On Applying Old Symbols (A Parable)

[I thought of this parable as I contemplated the tiny, but apparently sincere, minority of “heritage”-minded people who believe that the Confederate battle flag is not a symbol of racism.

In hermeneutics class there was a saying ‘context is king’. Perhaps it has a wider application. When you cut something out of the past and paste it into the present (a symbol, a procedure, a style, etc.) it may comfortably retain the cherished traditional meaning within your particular sub-culture. However, others outside your tribe will experience/interpret it in the context of their cultural values/ideals/style. The more culturally insulated a person is, the less sensitive he will be to this reality. If we are going to be a fragrant aroma amongst the perishing, we need to take heed.]

Once upon a time there was a small Christian school in Podunk, South Carolina. Actually, it wasn’t really small anymore. It was thriving. When it started 50+ years ago, it was just a handful of kids from the local Baptist church hiding from decaying morality and evolution in the science books. However, in the last 10 years or so, it developed a reputation for educational excellence, and it was pretty cheap, by private school standards. That, combined with the fact that the local county school district was one of the worst in the state, caused enrollment to swell.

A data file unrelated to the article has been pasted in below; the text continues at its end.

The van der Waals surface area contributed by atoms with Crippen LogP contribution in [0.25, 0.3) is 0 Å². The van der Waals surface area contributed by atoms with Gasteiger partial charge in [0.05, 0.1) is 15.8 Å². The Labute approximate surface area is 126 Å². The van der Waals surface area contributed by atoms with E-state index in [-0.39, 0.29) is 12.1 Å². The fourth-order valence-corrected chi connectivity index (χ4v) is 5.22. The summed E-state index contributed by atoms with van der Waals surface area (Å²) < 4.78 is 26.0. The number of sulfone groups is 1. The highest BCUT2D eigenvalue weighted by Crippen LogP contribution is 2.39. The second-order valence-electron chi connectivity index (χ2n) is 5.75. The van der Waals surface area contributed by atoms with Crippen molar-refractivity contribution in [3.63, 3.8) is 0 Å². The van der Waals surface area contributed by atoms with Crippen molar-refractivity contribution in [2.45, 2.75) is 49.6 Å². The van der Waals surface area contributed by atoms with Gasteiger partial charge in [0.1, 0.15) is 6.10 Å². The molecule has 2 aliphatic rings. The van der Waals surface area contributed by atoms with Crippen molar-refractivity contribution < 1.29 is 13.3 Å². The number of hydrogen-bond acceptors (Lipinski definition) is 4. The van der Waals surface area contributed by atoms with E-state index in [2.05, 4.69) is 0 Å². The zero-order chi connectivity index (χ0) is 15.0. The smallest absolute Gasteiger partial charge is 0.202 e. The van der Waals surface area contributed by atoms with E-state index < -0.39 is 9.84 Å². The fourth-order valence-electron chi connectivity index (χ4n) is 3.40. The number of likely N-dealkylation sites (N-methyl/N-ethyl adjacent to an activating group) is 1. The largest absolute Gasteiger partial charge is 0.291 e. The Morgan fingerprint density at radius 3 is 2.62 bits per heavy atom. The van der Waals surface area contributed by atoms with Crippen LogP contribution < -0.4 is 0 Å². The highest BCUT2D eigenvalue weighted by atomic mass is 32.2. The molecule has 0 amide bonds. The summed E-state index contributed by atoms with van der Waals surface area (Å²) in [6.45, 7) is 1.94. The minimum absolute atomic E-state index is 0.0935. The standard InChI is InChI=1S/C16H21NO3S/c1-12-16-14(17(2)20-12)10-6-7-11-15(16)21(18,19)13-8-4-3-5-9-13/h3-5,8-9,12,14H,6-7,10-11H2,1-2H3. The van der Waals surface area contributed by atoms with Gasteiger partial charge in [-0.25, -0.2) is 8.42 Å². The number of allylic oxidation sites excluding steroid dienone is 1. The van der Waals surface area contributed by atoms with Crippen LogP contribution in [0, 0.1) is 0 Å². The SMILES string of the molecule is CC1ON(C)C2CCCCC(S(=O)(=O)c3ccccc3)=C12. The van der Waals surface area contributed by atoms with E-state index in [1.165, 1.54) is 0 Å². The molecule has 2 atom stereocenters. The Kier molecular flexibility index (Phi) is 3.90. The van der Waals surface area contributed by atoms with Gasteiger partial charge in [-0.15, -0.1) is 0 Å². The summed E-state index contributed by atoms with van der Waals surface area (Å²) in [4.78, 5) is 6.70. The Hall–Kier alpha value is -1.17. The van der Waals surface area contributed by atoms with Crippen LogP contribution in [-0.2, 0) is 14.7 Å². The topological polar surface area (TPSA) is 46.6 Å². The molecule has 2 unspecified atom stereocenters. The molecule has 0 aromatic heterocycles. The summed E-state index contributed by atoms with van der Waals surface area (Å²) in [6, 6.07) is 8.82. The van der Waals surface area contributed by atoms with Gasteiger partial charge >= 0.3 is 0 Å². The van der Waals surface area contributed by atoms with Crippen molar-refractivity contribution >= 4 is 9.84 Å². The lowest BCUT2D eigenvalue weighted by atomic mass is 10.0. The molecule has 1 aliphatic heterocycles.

To their credit, the 6 old Deacons Emeritus of First Baptist Church, who comprised the school’s governing board, saw this as a wonderful opportunity to minister to the community. They were sincerely committed to communicating, in word and in deed, the beauty of the Gospel to the whole student body and their parents—many of whom did not attend their church (or any other). At the same time, though, they were very concerned that having such a large number of students from outside their church could have an adverse effect on the “holy environment” that was at the core of the school’s very purpose. They resolved to protect their school’s environment from any unnecessary risk.

So, when a large group of parents and students requested that the school have sports teams, it didn’t take the board long to reject the idea. Sports seemed to bring out the worst in people—pride, aggression, outbursts of anger (and that’s just the parents in the stands!). Nope, they weren’t going to risk it. Over the next couple of years they saw many families withdraw from the school over the lack of sports. This didn’t really concern them until they realized that many kids were joining traveling teams that played on Sunday. They started to reconsider.